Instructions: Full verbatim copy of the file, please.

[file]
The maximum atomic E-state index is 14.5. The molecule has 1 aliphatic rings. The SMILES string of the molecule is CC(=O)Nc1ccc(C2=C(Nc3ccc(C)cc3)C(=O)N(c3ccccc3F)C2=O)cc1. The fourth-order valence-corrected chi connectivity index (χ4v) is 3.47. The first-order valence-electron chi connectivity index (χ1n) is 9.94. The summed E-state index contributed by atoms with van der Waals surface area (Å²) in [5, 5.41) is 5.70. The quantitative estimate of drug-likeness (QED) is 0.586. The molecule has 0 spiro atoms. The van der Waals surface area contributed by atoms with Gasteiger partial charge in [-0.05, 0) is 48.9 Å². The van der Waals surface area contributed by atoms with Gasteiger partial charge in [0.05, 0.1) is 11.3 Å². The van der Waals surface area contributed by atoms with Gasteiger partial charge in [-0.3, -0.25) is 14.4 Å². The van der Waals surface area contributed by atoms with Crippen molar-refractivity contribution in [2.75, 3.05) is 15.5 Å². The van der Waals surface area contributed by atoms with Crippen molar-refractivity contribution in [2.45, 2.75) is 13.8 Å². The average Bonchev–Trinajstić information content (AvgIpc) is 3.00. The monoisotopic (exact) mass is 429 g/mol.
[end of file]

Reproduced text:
The maximum atomic E-state index is 14.5. The molecule has 1 aliphatic rings. The SMILES string of the molecule is CC(=O)Nc1ccc(C2=C(Nc3ccc(C)cc3)C(=O)N(c3ccccc3F)C2=O)cc1. The fourth-order valence-corrected chi connectivity index (χ4v) is 3.47. The first-order valence-electron chi connectivity index (χ1n) is 9.94. The summed E-state index contributed by atoms with van der Waals surface area (Å²) in [5, 5.41) is 5.70. The quantitative estimate of drug-likeness (QED) is 0.586. The molecule has 0 spiro atoms. The van der Waals surface area contributed by atoms with Gasteiger partial charge in [-0.05, 0) is 48.9 Å². The van der Waals surface area contributed by atoms with Gasteiger partial charge in [0.05, 0.1) is 11.3 Å². The van der Waals surface area contributed by atoms with Gasteiger partial charge in [-0.3, -0.25) is 14.4 Å². The van der Waals surface area contributed by atoms with Crippen molar-refractivity contribution in [2.75, 3.05) is 15.5 Å². The van der Waals surface area contributed by atoms with Crippen molar-refractivity contribution in [2.45, 2.75) is 13.8 Å². The average Bonchev–Trinajstić information content (AvgIpc) is 3.00. The monoisotopic (exact) mass is 429 g/mol.